Each interfaith family is different, and interfaith children can be raised with one religion, two religions, no religion, many religions, and an almost infinite variety of combinations of culture and belief and practice. Every child with mixed heritage ultimately grows up to choose their own identity, their own label. And I am not in the business of applying labels to other people based on my own frame of reference. But however we are raised, and however we identify as adults, those of us with extended family from mixed religious backgrounds share certain hallmark experiences, and learn to code-switch in a dual-faith or interreligious or intercultural context. We see the world through more than one set of lenses, and often, we learn to spot other people wearing those interfaith bifocals and trifocals.

Carrie Fisher, the daughter of the star actress Debbie Reynolds and the star pop singer Eddie Fisher, was raised “Protestant light” by her mother, but later felt affectionate bonds to her father’s Judaism. Her own daughter, actress Billie Lourd, studied religion at New York University. (In Being Both, I describe intellectual curiosity about religion and the religions of the world as a hallmark of many interfaith children). Meanwhile, Harrison Ford, the son of a Russian Jewish mother and an Irish Catholic father, once commented: “As a man I’ve always felt Irish, as an actor I’ve always felt Jewish.” I cannot help speculating about whether their parallel experiences as interfaith kids may have played some role in the way they connected, and in the off-screen romance revealed by Fisher in her most recent autobiography.

I was sixteen when I saw Carrie Fisher star as a 19-year-old in Star Wars. And so today, with the rest of the sci-fi geek world, I mourn Fisher as an icon of my youth. Her life was not easy: the lives of children raised in Hollywood rarely are. And she struggled with bipolar disorder, and with drug addiction. But as a writer, and an actress, she charmed the world with her humility, wry humor, and strength. Whatever galaxy she finds herself in now, she is at peace. And may her memory be a blessing.

 

Susan Katz Miller is the author of Being Both: Embracing Two Religions in One Interfaith Family, from Beacon Press. She works as an interfaith families consultant, speaker, and coach. Follow her on twitter @susankatzmiller.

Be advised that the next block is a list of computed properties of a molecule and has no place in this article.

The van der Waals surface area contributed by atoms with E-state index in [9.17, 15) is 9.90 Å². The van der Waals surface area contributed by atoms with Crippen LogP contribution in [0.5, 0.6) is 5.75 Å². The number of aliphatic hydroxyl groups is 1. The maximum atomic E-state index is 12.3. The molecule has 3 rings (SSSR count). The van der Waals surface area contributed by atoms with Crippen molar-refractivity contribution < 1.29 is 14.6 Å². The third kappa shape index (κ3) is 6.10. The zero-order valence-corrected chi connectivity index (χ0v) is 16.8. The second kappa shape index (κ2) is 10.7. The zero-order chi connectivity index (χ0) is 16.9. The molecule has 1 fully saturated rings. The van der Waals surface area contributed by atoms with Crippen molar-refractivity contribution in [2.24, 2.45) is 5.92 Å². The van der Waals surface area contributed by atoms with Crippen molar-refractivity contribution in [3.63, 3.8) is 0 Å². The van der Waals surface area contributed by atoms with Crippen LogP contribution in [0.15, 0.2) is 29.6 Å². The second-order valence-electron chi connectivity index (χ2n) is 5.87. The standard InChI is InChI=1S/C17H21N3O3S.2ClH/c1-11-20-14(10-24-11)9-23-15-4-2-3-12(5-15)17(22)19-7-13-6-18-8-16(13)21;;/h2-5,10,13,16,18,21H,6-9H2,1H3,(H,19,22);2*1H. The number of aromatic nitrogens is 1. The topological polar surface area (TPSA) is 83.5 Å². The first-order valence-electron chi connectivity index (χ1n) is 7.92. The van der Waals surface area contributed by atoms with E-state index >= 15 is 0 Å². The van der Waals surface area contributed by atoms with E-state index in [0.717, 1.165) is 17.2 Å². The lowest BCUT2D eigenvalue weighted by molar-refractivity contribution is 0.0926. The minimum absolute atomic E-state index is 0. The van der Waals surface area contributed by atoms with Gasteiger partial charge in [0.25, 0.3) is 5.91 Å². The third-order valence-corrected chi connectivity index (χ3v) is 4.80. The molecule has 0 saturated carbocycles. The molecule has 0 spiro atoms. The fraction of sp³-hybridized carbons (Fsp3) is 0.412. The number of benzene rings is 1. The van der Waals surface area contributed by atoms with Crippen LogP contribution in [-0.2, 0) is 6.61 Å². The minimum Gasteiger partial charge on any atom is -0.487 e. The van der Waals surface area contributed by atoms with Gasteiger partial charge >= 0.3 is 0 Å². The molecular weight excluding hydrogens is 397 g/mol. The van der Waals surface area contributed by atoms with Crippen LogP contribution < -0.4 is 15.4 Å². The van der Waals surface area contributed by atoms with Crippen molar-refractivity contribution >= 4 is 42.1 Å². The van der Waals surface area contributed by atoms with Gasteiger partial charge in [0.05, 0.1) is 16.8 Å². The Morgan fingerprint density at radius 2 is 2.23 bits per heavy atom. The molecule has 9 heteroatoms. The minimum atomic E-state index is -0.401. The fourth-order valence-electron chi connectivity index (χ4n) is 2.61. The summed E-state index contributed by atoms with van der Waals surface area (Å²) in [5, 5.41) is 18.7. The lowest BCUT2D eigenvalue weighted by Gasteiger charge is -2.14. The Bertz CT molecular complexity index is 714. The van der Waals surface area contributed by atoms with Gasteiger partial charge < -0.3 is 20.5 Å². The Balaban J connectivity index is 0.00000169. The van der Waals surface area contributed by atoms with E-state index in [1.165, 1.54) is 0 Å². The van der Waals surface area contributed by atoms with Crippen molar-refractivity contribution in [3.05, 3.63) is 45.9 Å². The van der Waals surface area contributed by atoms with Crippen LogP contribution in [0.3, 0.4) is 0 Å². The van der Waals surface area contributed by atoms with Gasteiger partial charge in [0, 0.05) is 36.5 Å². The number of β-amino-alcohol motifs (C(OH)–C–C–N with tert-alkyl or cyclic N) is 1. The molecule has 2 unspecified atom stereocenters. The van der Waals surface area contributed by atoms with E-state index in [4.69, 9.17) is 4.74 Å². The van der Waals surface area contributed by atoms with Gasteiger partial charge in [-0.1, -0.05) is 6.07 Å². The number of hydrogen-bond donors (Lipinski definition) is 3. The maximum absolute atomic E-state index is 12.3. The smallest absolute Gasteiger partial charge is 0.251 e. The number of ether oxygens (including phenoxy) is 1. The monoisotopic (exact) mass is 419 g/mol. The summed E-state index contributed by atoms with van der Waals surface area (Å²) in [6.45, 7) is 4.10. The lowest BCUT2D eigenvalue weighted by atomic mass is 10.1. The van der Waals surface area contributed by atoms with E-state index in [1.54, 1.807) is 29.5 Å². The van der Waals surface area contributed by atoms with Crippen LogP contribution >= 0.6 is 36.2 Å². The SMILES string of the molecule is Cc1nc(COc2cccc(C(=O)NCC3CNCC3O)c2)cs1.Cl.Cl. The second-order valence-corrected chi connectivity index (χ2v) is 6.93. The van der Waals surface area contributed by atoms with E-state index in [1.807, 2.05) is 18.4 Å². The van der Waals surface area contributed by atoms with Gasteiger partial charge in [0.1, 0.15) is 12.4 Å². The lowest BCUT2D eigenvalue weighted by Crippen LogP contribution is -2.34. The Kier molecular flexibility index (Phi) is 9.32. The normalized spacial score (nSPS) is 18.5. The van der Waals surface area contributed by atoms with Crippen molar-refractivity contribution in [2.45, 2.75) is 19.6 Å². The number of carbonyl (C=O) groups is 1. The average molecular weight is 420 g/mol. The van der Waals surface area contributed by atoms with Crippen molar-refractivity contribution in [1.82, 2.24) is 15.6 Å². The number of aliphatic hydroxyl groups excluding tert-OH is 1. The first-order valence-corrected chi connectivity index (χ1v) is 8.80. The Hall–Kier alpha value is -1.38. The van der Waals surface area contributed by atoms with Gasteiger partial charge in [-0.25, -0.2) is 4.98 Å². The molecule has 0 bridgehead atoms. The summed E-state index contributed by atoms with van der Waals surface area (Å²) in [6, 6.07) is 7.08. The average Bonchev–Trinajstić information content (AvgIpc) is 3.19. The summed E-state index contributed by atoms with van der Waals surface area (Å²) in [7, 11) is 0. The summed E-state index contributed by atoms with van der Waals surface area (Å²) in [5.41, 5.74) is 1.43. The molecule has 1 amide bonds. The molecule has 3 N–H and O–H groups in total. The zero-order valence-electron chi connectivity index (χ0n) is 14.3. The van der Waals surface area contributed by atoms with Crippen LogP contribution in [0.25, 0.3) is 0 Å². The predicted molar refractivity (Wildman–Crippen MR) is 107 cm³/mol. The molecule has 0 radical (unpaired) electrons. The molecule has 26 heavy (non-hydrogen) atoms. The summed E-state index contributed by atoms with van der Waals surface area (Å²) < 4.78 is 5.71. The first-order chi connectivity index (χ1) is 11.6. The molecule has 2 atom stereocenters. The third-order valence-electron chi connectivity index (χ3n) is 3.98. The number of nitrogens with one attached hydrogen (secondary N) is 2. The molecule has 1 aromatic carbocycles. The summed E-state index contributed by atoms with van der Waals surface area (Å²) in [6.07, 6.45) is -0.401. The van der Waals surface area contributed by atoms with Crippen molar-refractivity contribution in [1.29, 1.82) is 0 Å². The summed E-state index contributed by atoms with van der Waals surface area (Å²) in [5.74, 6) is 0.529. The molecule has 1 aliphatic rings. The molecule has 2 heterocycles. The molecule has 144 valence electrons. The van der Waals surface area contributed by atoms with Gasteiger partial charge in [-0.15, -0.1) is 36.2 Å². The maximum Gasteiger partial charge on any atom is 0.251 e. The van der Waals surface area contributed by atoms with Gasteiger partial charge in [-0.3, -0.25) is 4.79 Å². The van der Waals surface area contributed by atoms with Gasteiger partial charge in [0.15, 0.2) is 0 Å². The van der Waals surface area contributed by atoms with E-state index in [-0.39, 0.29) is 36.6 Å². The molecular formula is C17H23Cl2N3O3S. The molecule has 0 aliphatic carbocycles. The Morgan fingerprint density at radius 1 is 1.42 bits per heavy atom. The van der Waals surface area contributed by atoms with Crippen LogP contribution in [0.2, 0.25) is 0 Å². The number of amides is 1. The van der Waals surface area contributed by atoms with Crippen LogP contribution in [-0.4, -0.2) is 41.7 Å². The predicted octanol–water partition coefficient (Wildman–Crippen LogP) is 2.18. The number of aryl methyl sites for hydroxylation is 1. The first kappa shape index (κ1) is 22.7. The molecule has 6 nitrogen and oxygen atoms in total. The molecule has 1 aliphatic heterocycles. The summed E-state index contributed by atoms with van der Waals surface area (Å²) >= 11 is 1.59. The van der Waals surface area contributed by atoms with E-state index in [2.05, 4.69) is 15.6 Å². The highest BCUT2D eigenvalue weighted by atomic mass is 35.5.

Intermarried, Interfaith, Intercultural, Interschminter?

November 30, 2016

Interfaith Rings, photo Susan Katz Miller

 

This week, the (Jewish Daily) Forward published my opinion piece on why we should move away from the term “intermarried” to describe interfaith families. I have strong opinions on this topic. You can click below to read my four main arguments (plus a bunch of cranky comments of the “you’re not even Jewish” or “interschminter” variety).

http://forward.com/opinion/355358/4-reasons-we-should-stop-calling-people-intermarried/

The response to the essay has been interesting. Many in the Jewish community have been quick to defend the use of “intermarriage.” One of the main points they argue is that “interfaith” doesn’t seem like the right language at a time when secularism is on the rise. I understand this, and I understand why some people prefer “intercultural” to “interfaith.” Clearly, we need to keep looking for the right language to describe our families, and our identities, in the 21st century. But I stand firm in my opposition to “intermarriage” and I wish more readers would respond to my critique of the use of this term.

Meanwhile, of those who have read my essay and did not grow up Jewish, virtually none of them think of these marriages as “intermarriages”–indeed they find the term awkward and uncomfortable. I believe that’s because the term “intermarriage” is tied to a long history of worrying about, excluding, sitting shiva for, and castigating those in interfaith families for their choices. It clearly marks those who use “intermarriage” as representing one side, one culture, one religion. In contrast, 21st century interfaith (or intercultural or interreligious) families refuse to be labeled solely in reference to their relationship to Judaism. They may have relationships with both family religions. Or they may have left behind both family religions completely. In either case, they do not see themselves as one partner who married “out” and one partner who married “in,” but rather as full partners, and therefore as equals.

What do you think?

 

Susan Katz Miller is the author of Being Both: Embracing Two Religions in One Interfaith Family. She works as an interfaith families consultant, speaker, and coach. Follow her on twitter @susankatzmiller

Interfaith Families in the Jewish World

October 28, 2016
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Philadelphia Sukkah, Leslie Sudock